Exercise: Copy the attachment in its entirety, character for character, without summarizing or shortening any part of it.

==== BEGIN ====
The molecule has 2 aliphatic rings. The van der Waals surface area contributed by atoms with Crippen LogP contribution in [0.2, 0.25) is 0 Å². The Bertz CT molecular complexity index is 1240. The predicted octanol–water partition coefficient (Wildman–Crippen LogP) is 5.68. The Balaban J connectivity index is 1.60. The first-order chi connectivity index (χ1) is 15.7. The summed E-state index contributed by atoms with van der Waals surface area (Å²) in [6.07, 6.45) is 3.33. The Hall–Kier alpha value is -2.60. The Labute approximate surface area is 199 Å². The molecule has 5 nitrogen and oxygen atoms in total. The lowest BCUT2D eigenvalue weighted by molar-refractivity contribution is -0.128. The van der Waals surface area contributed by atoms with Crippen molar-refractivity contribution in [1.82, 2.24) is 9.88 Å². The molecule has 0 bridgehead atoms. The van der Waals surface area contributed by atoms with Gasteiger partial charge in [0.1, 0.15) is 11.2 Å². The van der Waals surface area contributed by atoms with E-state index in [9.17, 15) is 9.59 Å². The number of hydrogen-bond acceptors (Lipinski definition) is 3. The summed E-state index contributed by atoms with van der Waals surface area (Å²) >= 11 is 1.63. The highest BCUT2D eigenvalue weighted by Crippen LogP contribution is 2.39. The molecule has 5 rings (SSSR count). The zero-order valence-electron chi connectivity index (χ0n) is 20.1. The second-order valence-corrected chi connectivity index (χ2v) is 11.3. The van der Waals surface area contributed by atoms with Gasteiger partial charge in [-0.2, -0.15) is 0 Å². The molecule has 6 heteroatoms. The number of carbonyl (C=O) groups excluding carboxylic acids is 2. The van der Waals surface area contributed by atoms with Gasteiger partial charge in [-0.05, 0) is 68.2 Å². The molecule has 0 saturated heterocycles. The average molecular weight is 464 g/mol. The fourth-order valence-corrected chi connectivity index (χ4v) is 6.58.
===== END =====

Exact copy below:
The molecule has 2 aliphatic rings. The van der Waals surface area contributed by atoms with Crippen LogP contribution in [0.2, 0.25) is 0 Å². The Bertz CT molecular complexity index is 1240. The predicted octanol–water partition coefficient (Wildman–Crippen LogP) is 5.68. The Balaban J connectivity index is 1.60. The first-order chi connectivity index (χ1) is 15.7. The summed E-state index contributed by atoms with van der Waals surface area (Å²) in [6.07, 6.45) is 3.33. The Hall–Kier alpha value is -2.60. The Labute approximate surface area is 199 Å². The molecule has 5 nitrogen and oxygen atoms in total. The lowest BCUT2D eigenvalue weighted by molar-refractivity contribution is -0.128. The van der Waals surface area contributed by atoms with Crippen molar-refractivity contribution in [1.82, 2.24) is 9.88 Å². The molecule has 0 bridgehead atoms. The van der Waals surface area contributed by atoms with Gasteiger partial charge in [0.1, 0.15) is 11.2 Å². The van der Waals surface area contributed by atoms with E-state index in [9.17, 15) is 9.59 Å². The number of hydrogen-bond acceptors (Lipinski definition) is 3. The summed E-state index contributed by atoms with van der Waals surface area (Å²) >= 11 is 1.63. The highest BCUT2D eigenvalue weighted by Crippen LogP contribution is 2.39. The molecule has 5 rings (SSSR count). The zero-order valence-electron chi connectivity index (χ0n) is 20.1. The second-order valence-corrected chi connectivity index (χ2v) is 11.3. The van der Waals surface area contributed by atoms with Gasteiger partial charge in [-0.2, -0.15) is 0 Å². The molecule has 6 heteroatoms. The number of carbonyl (C=O) groups excluding carboxylic acids is 2. The van der Waals surface area contributed by atoms with Gasteiger partial charge in [-0.05, 0) is 68.2 Å². The molecule has 0 saturated heterocycles. The average molecular weight is 464 g/mol. The fourth-order valence-corrected chi connectivity index (χ4v) is 6.58.